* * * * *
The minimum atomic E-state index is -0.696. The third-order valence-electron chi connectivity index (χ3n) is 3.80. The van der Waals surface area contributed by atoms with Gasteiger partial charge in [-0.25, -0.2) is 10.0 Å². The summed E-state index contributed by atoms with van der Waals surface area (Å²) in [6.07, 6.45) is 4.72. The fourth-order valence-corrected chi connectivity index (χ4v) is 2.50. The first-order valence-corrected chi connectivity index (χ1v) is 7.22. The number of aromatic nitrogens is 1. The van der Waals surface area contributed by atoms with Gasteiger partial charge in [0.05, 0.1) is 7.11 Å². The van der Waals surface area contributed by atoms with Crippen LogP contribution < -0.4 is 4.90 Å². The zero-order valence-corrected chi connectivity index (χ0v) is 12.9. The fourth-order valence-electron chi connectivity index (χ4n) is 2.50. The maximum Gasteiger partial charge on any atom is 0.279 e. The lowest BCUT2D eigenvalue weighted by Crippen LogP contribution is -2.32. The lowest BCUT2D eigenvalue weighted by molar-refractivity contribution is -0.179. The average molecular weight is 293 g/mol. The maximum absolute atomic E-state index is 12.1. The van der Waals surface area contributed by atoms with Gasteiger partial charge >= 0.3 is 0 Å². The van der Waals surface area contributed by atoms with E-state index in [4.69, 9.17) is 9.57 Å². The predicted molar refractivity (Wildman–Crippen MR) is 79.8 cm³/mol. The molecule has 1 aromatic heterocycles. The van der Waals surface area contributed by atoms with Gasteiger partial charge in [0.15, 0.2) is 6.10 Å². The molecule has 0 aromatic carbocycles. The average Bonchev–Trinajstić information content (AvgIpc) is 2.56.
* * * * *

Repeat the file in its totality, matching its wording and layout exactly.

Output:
The minimum atomic E-state index is -0.696. The third-order valence-electron chi connectivity index (χ3n) is 3.80. The van der Waals surface area contributed by atoms with Gasteiger partial charge in [-0.25, -0.2) is 10.0 Å². The summed E-state index contributed by atoms with van der Waals surface area (Å²) in [6.07, 6.45) is 4.72. The fourth-order valence-corrected chi connectivity index (χ4v) is 2.50. The first-order valence-corrected chi connectivity index (χ1v) is 7.22. The number of aromatic nitrogens is 1. The van der Waals surface area contributed by atoms with Gasteiger partial charge in [0.05, 0.1) is 7.11 Å². The van der Waals surface area contributed by atoms with Crippen LogP contribution < -0.4 is 4.90 Å². The zero-order valence-corrected chi connectivity index (χ0v) is 12.9. The fourth-order valence-electron chi connectivity index (χ4n) is 2.50. The maximum Gasteiger partial charge on any atom is 0.279 e. The lowest BCUT2D eigenvalue weighted by Crippen LogP contribution is -2.32. The lowest BCUT2D eigenvalue weighted by molar-refractivity contribution is -0.179. The average molecular weight is 293 g/mol. The maximum absolute atomic E-state index is 12.1. The van der Waals surface area contributed by atoms with Gasteiger partial charge >= 0.3 is 0 Å². The van der Waals surface area contributed by atoms with E-state index in [4.69, 9.17) is 9.57 Å². The predicted molar refractivity (Wildman–Crippen MR) is 79.8 cm³/mol. The molecule has 1 aromatic heterocycles. The van der Waals surface area contributed by atoms with Gasteiger partial charge in [0.15, 0.2) is 6.10 Å². The molecule has 0 aromatic carbocycles. The average Bonchev–Trinajstić information content (AvgIpc) is 2.56.